Category Archives: Movie Reviews

An Enjoyable Voyage

My family and I have been looking forward to the latest Chronicles of Narnia film, The Voyage of the Dawn Treader, for months. We read the book last week, and then watched the movie on Saturday.

For those who haven’t read the Dawn Treader, here’s the story. Lucy and her brother Edmund are forced to stay with their aunt, uncle, and dreadful cousin, Eustace Clarence Scrubb, a name he “almost deserved,” while the rest of their family travels to America. As Lucy gazes at a “Narnian” painting of a ship at sea that hangs in Aunt Alberta’s guest room, the three children are pulled in and find themselves in a Narnian ocean. They are promptly rescued by the crew of the Dawn Treader, which happens to be the ship of King Caspian himself. The rest of the story tells of their adventures at sea as the crew searches for the seven missing lords of Narnia.

The movie follows the book fairly well. The changes are mostly not for the better, but a few help the movie along. Following are some examples of each. Beware: possible spoilers lie ahead.

In the book, the mission of the Dawn Treader is to find the seven lords and seek adventure. In the movie, the crew has the same purpose, but the focus is on defeating an evil green mist that originates from Dark Island. Dark Island is in the book, but not the evil green mist. The mist is always lurking about, especially while people are sleeping or looking in the other direction. And it’s evil indeed. Not only can it tempt Lucy to vanity and Edmund to greed, but it swallows entire boatloads of people. Even the white witch herself appears in the green mist, making her a rather green, but still temptingly beautiful, white witch.

In this film, Lucy is overly concerned with her looks and longs to be like her older and more beautiful sister Susan, while Edmund is tempted again by the green white witch. And it is he, rather than Caspian, who is drawn by the water that turns lords into gold. This, though minor, is a change that is quite disappointing to me. The Edmund of the book had not forgotten his lesson and was too wise for such a temptation.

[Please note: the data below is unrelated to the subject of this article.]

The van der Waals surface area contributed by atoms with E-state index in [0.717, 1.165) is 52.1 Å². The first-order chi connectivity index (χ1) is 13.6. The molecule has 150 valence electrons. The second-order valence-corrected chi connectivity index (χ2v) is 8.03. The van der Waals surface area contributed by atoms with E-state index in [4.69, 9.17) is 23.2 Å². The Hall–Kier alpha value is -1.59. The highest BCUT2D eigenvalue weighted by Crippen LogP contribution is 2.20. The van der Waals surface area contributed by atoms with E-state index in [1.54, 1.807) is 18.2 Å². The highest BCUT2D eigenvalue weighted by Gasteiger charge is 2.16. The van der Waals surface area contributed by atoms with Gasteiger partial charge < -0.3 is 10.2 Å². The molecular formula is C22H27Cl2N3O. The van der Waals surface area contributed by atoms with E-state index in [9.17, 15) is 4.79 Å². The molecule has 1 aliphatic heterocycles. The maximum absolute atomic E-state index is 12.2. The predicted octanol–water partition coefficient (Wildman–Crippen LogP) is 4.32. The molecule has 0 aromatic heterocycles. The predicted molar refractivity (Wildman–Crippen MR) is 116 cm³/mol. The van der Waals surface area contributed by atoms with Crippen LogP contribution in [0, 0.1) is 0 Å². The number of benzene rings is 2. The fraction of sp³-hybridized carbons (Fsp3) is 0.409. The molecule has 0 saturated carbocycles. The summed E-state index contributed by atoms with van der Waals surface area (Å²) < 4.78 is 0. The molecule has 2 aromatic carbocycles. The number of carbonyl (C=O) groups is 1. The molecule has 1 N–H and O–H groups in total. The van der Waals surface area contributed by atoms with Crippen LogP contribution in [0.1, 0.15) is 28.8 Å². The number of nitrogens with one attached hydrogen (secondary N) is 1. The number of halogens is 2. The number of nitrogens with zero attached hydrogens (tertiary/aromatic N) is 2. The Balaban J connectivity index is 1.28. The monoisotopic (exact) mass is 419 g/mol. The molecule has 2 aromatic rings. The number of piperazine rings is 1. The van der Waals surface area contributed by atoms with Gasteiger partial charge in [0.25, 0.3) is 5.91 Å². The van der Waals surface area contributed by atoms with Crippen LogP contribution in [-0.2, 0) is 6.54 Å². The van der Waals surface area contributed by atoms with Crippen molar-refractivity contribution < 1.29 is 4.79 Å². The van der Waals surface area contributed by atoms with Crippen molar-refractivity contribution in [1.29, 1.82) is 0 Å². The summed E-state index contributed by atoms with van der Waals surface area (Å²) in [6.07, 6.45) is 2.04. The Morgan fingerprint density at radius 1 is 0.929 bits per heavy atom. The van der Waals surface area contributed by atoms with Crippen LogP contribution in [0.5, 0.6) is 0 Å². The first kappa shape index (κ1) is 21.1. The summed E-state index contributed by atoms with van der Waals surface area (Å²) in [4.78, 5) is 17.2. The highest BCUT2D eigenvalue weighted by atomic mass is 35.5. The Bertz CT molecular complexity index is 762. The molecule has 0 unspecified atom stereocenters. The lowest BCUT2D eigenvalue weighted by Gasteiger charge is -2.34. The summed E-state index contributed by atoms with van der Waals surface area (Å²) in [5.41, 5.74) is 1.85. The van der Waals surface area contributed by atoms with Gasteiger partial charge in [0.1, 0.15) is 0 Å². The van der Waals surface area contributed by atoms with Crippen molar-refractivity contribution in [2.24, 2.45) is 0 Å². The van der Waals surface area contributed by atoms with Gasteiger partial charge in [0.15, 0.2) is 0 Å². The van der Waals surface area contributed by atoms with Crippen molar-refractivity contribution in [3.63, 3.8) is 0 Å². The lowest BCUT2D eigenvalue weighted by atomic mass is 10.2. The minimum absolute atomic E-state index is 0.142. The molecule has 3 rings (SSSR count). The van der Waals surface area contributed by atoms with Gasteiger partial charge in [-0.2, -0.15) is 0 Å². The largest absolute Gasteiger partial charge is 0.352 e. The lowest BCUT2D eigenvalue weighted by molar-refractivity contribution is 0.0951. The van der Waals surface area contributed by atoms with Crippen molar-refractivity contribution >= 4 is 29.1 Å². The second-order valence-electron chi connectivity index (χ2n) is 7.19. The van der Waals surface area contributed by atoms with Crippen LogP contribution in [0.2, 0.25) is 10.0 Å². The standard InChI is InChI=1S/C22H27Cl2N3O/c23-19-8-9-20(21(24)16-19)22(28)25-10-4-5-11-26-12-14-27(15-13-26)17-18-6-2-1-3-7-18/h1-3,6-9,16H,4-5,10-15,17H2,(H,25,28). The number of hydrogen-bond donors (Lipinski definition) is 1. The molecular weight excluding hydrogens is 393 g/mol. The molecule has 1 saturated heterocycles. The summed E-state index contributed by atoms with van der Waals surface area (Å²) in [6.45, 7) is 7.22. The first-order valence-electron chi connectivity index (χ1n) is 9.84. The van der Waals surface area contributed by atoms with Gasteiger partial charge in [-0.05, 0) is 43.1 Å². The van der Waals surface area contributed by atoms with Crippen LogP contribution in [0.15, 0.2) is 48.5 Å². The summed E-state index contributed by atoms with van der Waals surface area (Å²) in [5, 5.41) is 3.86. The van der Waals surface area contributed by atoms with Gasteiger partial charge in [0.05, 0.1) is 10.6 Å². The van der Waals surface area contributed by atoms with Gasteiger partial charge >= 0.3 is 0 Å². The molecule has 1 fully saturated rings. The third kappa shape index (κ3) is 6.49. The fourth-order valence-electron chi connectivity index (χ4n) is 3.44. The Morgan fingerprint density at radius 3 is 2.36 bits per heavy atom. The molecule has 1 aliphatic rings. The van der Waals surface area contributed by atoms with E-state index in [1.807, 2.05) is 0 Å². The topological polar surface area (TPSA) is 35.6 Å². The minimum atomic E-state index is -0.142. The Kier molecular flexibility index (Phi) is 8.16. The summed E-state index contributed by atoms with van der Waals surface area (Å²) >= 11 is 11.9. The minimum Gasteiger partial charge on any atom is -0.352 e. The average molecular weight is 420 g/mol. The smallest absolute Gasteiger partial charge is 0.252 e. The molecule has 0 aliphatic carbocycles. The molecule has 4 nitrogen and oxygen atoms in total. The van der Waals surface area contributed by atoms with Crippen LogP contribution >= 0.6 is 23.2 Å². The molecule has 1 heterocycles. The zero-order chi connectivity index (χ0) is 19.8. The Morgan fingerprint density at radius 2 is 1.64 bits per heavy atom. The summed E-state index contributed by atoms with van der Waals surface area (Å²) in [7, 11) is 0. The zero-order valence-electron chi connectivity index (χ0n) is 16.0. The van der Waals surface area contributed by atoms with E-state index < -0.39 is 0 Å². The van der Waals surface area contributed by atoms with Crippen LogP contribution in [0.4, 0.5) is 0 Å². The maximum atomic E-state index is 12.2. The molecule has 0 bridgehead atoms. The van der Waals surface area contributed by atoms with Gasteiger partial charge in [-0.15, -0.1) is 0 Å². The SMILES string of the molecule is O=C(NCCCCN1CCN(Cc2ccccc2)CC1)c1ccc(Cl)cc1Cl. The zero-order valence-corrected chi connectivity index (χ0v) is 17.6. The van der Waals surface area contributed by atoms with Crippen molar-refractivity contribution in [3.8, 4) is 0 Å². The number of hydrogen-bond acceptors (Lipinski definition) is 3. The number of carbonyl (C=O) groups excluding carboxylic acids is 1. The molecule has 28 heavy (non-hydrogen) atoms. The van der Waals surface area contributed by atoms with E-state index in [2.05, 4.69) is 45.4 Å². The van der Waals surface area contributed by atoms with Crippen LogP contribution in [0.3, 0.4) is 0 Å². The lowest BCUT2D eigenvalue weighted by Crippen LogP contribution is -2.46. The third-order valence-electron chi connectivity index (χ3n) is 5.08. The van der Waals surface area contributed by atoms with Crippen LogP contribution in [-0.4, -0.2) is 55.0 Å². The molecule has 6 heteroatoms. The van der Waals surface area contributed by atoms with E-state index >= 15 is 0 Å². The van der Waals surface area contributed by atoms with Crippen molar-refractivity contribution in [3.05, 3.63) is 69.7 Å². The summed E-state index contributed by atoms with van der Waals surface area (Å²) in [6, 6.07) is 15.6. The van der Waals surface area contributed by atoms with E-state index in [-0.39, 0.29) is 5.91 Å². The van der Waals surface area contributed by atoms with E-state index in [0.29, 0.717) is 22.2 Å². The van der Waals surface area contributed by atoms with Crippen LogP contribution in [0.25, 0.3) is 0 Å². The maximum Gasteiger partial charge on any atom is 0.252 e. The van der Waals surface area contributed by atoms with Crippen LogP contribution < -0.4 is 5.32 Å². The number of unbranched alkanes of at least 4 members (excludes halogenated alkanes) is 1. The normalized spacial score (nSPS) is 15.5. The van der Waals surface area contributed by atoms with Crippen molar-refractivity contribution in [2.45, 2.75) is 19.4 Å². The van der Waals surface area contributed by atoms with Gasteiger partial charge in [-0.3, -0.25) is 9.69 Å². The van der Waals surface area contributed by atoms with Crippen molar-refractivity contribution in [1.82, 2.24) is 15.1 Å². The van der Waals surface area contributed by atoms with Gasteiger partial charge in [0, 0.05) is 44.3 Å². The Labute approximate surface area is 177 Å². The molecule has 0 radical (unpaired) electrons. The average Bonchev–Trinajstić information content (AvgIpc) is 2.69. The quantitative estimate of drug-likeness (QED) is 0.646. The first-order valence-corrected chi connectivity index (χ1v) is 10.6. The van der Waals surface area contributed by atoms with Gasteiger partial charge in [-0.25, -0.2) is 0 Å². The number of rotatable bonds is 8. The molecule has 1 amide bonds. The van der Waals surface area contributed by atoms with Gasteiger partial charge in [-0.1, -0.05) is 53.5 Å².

Our favorite mouse Reepicheep is still great. He’s more patient with the Eustace of the movie, perhaps because this Eustace doesn’t swing him about by the tail.

A few of the changes make for a more exciting film. Lucy, while reading the magician’s book, calls down snow which covers the room. And Eustace remains a dragon for most of the trip, which makes him quite useful. In fact, it is Eustace the dragon who defeats the sea serpent. This scene, where a really terrifying monster of a serpent attacks the Dawn Treader until it gets roasted by a fire breathing Eustace, is probably too much for young children.

The Christian imagery, though toned down, is still present. The children don’t find Aslan in the form of a lamb offering them roasted fish on the beach as they do in the book, but he is still there, humble and fierce, telling them that he will always be with them. Reep’s voyage into Aslan’s country, from where he will never return, but where the children will someday go, causes a lump in my throat. I’m reminded of the end of the Pilgrim’s Progress, and I find it the perfect ending of a very enjoyable voyage.

The Stoning of Soraya M.

The Stoning of Soraya M.

Director: Cyrus Nowrasteh

Release: 2008

Spoiler Alert!

To most of us, execution by stoning belongs to a past, ancient age. But in some parts of the world, it is still a reality.

The Stoning of Soraya M. is based on true events that happened in a rural Iranian village in 1986. Soraya is a faithful wife, a loving mother, and a kind and helpful neighbor. But she makes one fatal mistake. When her husband of 20 years wants a divorce so that he can marry his 14-year-old girlfriend, she refuses. So the husband, with the help of the local religious leader, finds another way out. He falsely accuses Soraya of adultery and, through intimidation, manages to get a witness. The unwanted wife is convicted and sentenced to death by stoning. When she finally dies after a long, drawn out execution by a celebrating crowd that includes her father, husband, and two sons, the gleeful husband runs off to “lawfully” claim the object of his lust.

This is the most powerful, and most disturbing, film that I have watched in years. It is hard to imagine the brutality and cruelty of the stoning scene without seeing it. The viewer truly gets a glimpse of man at his lowest depths of depravity.

This film is well done. The acting is good, and the scenes are rich in imagery and emotion. It’s not appropriate for children of any age, and it may not be for certain adults. But I highly recommend it. We need to be aware of the injustice in our world. I can think of few examples of injustice that equal this oppression, abuse, and murder of women that takes place under the pretense of religion. If you want to be aware of the evil that pervades our world, watch this movie.

For more information about The Stoning of Soraya M., go here.

Review: Toy Story 3